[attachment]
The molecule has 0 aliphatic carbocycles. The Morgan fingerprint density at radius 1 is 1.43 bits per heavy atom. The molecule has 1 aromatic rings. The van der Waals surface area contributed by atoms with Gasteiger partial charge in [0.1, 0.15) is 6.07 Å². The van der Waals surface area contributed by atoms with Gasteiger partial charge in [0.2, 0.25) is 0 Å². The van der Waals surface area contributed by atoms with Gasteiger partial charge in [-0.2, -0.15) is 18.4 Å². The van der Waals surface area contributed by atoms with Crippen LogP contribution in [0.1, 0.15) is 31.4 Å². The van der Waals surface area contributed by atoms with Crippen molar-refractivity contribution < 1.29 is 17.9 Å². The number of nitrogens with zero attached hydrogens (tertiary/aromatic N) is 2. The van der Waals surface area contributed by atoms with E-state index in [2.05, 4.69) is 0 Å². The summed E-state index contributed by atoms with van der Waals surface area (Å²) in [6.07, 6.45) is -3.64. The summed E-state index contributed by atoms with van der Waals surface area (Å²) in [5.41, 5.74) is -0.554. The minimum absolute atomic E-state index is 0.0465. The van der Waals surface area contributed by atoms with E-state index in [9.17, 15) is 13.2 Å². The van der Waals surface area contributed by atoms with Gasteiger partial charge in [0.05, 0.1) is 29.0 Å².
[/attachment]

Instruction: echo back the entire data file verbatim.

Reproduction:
The molecule has 0 aliphatic carbocycles. The Morgan fingerprint density at radius 1 is 1.43 bits per heavy atom. The molecule has 1 aromatic rings. The van der Waals surface area contributed by atoms with Gasteiger partial charge in [0.1, 0.15) is 6.07 Å². The van der Waals surface area contributed by atoms with Gasteiger partial charge in [0.2, 0.25) is 0 Å². The van der Waals surface area contributed by atoms with Gasteiger partial charge in [-0.2, -0.15) is 18.4 Å². The van der Waals surface area contributed by atoms with Crippen LogP contribution in [0.1, 0.15) is 31.4 Å². The van der Waals surface area contributed by atoms with Crippen molar-refractivity contribution < 1.29 is 17.9 Å². The number of nitrogens with zero attached hydrogens (tertiary/aromatic N) is 2. The van der Waals surface area contributed by atoms with E-state index in [2.05, 4.69) is 0 Å². The summed E-state index contributed by atoms with van der Waals surface area (Å²) in [6.07, 6.45) is -3.64. The summed E-state index contributed by atoms with van der Waals surface area (Å²) in [5.41, 5.74) is -0.554. The minimum absolute atomic E-state index is 0.0465. The van der Waals surface area contributed by atoms with E-state index in [9.17, 15) is 13.2 Å². The van der Waals surface area contributed by atoms with Gasteiger partial charge in [0.05, 0.1) is 29.0 Å².